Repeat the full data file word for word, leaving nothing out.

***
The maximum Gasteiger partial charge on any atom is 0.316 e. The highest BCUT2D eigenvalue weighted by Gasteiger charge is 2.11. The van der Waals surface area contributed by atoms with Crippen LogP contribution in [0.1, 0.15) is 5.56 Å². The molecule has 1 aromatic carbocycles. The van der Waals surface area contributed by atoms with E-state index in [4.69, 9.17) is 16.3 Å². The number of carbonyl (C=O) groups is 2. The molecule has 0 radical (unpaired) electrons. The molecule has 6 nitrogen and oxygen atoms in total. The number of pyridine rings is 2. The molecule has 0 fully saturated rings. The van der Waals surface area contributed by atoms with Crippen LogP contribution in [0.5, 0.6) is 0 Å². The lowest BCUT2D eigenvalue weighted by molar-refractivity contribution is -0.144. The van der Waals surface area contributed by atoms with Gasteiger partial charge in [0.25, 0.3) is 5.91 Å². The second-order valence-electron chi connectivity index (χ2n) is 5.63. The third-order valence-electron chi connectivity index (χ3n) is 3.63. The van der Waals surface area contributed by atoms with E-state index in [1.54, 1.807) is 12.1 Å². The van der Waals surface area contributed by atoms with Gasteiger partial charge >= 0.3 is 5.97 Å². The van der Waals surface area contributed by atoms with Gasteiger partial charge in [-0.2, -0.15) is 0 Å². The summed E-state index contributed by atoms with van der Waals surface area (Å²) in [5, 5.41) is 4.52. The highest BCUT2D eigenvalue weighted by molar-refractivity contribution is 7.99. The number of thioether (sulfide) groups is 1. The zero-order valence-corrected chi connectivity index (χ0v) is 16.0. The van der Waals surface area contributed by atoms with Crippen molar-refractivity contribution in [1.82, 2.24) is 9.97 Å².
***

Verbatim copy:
The maximum Gasteiger partial charge on any atom is 0.316 e. The highest BCUT2D eigenvalue weighted by Gasteiger charge is 2.11. The van der Waals surface area contributed by atoms with Crippen LogP contribution in [0.1, 0.15) is 5.56 Å². The molecule has 1 aromatic carbocycles. The van der Waals surface area contributed by atoms with E-state index in [4.69, 9.17) is 16.3 Å². The number of carbonyl (C=O) groups is 2. The molecule has 0 radical (unpaired) electrons. The molecule has 6 nitrogen and oxygen atoms in total. The number of pyridine rings is 2. The molecule has 0 fully saturated rings. The van der Waals surface area contributed by atoms with Crippen LogP contribution in [0.5, 0.6) is 0 Å². The lowest BCUT2D eigenvalue weighted by molar-refractivity contribution is -0.144. The van der Waals surface area contributed by atoms with Gasteiger partial charge in [0.25, 0.3) is 5.91 Å². The second-order valence-electron chi connectivity index (χ2n) is 5.63. The third-order valence-electron chi connectivity index (χ3n) is 3.63. The van der Waals surface area contributed by atoms with E-state index in [1.54, 1.807) is 12.1 Å². The van der Waals surface area contributed by atoms with Gasteiger partial charge >= 0.3 is 5.97 Å². The van der Waals surface area contributed by atoms with Gasteiger partial charge in [-0.2, -0.15) is 0 Å². The summed E-state index contributed by atoms with van der Waals surface area (Å²) in [5, 5.41) is 4.52. The highest BCUT2D eigenvalue weighted by molar-refractivity contribution is 7.99. The number of thioether (sulfide) groups is 1. The zero-order valence-corrected chi connectivity index (χ0v) is 16.0. The van der Waals surface area contributed by atoms with Crippen molar-refractivity contribution in [1.82, 2.24) is 9.97 Å².